Nowadays we think of a forest as a place covered in trees but in medieval times it was understood to be a reserve for royal hunting. However, a ‘forest’ could also include whole villages and other settlements, as well as vast expanses of heathland, areas of woods, bogs, and mires. Its definition was legal not ecological. Indeed, in about 1079, William the Conqueror renamed the area from Ytene (meaning ‘thorny place’ or ‘province of the Jutes’) to New Forest, denoting its new legal status as an elite hunting reserve. Such areas were already established in Normandy, where the Conqueror had been born and brought up, but were a novel concept in England. Nevertheless, they quickly became popular with the medieval monarchy and in the late 12th and early 13th centuries, at the height of this practice, one-third of all the land area in southern England was designated as royal forest. (The county of Essex was, at one stage in the 12th century, wholly afforested, while Henry II, on his accession in 1154, declared all of Huntingdonshire as forest.)
As King of England, William I also introduced forest law to protect the ‘venison’ (game animals) and the ‘vert’ (the vegetation and herbage the game animals depended upon for food and shelter) in his hunting reserves. So severe was forest law that it was reported it was designed to ‘leave the English nothing but their eyes to weep with.’ Whereas previously, the people living in the forests had been able to exploit the available natural resources of the landscape to supplement their livelihoods, after the introduction of forest law there were dreadful, even fatal, consequences for those living off the land. For example, disturbing a deer meant punishment that included blinding or having a hand cut off, and actually killing one, even to feed hungry children, could lead to execution. Furthermore, those resident in the New Forest were not allowed to gather wood; nor were they permitted to clear the land or erect fences even if it were on their own property.
Keeping a dog could also have serious consequences, because officials believed they would be used for illegal hunting. Dogs that were unable to pass through a specially designed measuring device would have the middle two toes of their front paws amputated or ‘expedited’ to prevent them from chasing game. (Copies of the ‘Rufus Stirrup’, through which only small terrier-sized dogs could fit, can be found in the Verderers Court, Lyndhurst, and the Heritage Centre, Lyndhurst.) Forest law was harsh and proved very unpopular among the people.
The Forest judicial system
As well as introducing forest law, William I also introduced a tier of officials and courts to uphold the new legal system. Offences against forest law were divided into two categories: trespass against the venison (the game animals) and against the vert (the vegetation and herbage relied upon by the game animals). The court system was complicated and different levels of the judiciary would hear different levels of crime. The Court of Attachment, was held every forty days, and presided over by Verderers and the Lord Warden, or his deputy. The Court of Attachment did not possess the power to try or convict individuals, and such cases would have to be passed up to the more senior Swainmote Court, which could try offenders before a jury of freemen, but was held only three times a year. The highest-ranking court was the Court of Justice in Eyre. While this could pass sentence on offenders of the forest laws, it was held barely every three years or more. The whole judicial system was unsatisfactory and became subject to inefficiency, neglect, and abuse.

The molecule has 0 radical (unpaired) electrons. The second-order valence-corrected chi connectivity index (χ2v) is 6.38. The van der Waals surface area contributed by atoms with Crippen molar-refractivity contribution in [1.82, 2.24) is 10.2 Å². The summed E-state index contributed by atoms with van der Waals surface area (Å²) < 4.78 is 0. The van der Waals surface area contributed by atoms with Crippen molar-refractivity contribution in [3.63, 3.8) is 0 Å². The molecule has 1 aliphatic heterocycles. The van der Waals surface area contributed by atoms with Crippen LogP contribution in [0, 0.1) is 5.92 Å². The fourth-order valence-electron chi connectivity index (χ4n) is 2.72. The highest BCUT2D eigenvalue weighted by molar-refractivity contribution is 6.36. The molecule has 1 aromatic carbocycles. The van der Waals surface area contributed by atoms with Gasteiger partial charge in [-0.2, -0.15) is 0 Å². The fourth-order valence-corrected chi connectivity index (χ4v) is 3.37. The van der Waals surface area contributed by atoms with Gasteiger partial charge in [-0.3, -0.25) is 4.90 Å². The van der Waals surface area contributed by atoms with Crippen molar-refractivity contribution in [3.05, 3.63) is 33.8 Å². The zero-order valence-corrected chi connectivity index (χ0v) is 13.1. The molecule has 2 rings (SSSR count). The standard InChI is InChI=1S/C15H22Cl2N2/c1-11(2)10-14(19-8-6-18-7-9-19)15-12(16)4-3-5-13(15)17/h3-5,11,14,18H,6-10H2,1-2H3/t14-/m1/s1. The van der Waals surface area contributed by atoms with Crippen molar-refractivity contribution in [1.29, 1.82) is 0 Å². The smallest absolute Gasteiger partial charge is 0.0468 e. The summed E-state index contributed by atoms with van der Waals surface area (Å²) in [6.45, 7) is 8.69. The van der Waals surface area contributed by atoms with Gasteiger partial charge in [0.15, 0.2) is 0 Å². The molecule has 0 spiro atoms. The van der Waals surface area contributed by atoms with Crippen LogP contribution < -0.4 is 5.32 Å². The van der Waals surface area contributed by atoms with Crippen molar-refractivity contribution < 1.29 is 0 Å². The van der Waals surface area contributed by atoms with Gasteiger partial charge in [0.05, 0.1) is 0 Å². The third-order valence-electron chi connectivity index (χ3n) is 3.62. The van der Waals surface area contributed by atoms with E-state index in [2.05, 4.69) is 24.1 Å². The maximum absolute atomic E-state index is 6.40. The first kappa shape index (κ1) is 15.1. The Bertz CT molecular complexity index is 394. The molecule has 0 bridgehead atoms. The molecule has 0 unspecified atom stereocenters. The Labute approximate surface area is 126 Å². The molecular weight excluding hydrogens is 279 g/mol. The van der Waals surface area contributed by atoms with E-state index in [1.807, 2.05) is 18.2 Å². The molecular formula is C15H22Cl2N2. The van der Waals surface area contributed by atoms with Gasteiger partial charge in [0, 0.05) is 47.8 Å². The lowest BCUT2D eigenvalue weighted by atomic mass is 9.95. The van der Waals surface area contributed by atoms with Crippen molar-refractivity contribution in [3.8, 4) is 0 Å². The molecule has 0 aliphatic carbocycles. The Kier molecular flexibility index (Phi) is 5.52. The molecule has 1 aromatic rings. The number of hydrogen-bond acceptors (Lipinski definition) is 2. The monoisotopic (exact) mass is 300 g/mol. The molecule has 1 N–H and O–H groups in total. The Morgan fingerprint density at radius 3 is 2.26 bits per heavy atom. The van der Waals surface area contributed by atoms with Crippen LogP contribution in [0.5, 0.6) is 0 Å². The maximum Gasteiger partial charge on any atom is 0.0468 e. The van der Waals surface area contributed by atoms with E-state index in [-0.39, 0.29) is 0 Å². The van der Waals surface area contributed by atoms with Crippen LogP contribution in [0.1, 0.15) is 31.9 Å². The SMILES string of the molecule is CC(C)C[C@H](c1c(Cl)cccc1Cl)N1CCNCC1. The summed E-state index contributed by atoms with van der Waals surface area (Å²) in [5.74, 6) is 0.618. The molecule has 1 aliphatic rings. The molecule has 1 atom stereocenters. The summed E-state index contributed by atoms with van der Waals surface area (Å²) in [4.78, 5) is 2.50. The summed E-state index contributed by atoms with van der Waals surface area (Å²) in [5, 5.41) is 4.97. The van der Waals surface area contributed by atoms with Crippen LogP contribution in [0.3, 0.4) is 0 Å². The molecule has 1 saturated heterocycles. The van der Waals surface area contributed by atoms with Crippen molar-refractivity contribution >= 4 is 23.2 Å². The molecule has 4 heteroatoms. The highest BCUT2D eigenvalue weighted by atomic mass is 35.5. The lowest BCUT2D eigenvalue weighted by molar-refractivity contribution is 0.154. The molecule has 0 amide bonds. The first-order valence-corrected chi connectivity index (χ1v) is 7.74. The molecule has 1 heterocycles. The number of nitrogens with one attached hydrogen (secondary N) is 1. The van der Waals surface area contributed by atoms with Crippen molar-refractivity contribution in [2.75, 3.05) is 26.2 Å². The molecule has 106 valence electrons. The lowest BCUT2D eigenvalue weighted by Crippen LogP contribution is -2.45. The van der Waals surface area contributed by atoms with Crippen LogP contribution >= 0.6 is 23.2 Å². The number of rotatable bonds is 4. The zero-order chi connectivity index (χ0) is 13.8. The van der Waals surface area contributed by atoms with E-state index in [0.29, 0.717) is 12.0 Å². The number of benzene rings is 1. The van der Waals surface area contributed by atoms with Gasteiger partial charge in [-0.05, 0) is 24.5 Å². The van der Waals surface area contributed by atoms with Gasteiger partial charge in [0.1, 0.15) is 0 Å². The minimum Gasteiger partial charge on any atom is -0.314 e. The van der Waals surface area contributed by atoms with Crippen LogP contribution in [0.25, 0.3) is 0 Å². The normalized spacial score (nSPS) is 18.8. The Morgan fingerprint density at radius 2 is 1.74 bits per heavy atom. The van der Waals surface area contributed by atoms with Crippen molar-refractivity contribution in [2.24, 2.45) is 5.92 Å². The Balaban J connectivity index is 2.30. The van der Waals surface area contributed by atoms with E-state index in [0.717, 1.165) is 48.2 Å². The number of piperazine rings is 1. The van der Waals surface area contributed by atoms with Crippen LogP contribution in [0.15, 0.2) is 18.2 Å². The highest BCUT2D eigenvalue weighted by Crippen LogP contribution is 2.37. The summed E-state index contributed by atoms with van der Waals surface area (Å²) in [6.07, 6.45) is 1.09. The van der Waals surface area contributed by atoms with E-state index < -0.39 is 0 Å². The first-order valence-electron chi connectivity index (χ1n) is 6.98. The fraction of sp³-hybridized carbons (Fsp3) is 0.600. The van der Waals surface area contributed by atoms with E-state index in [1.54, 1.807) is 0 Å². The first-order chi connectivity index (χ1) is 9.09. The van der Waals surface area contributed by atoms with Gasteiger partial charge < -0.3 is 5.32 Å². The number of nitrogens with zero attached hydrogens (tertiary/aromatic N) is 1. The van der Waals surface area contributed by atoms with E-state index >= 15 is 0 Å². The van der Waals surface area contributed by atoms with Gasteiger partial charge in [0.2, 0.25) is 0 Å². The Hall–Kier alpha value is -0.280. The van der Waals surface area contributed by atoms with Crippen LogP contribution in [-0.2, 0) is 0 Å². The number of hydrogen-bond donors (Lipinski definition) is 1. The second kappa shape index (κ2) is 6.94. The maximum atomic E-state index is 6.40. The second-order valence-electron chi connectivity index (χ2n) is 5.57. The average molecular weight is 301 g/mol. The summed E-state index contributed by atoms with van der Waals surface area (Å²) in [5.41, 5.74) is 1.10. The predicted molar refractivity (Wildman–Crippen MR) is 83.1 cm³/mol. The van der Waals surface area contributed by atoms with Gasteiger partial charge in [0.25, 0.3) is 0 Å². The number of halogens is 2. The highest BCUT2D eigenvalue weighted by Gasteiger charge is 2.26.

Stable stand Dog draw Back bear Bloody hand
Over time, the laws and legal system, introduced by William I, began to be altered in order to benefit those outside of the royal or aristocratic rankings. After concessions were granted in Henry I’s Coronation Edict of 1100; Magna Carta in 1215; and the Charter of the Forest in 1217, things even got a little bit easier for the Forest’s inhabitants. By 1217 the death penalty for poaching was abolished. Furthermore, officers of the Crown could not lawfully arrest an offender against the venison and vert unless the perpetrator was caught in either of the following situations: ‘Stable stand Dog draw Back bear Bloody hand’. Stable stand indicated that the man had been found with a long-bow or cross-bow bent at the ready or had dogs or hounds on a leash ready to let them off. Dog draw implied that the man had already wounded a deer or wild boar and had been found using a dog or hound to draw the animal or follow its scent in order to catch it. Back bear meant that the man had killed and recovered the animal and had been caught in the act of carrying it away on his back. Bloody hand literally meant being caught ‘red handed’ with the suspect’s hands covered in blood, whilst in the Forest. Any of these circumstances were enough for the suspect to be arrested and committed to prison where they would await trial.
The Verderers’ Court
By the middle of the nineteenth century it was clear that the laws, offices, and institutions of the Forest judiciary needed reform. While the current Verderers’ Court in Lyndhurst has its origins from medieval times it was reconstituted in its present form as a result of the New Forest Act 1877. The Act abolished the former oath of allegiance to the Crown and the Verderers now work in the interest of the commoners, common rights, and the New Forest landscape. The Court meets in ‘Open Court’ (usually on the third Wednesday of each month) at which the public may address the Verderers on any matter relevant to the management of the New Forest and subject to the Court Regulations. It is well worth a visit to see one of the oldest courts in the land perform its functions in managing the New Forest of today.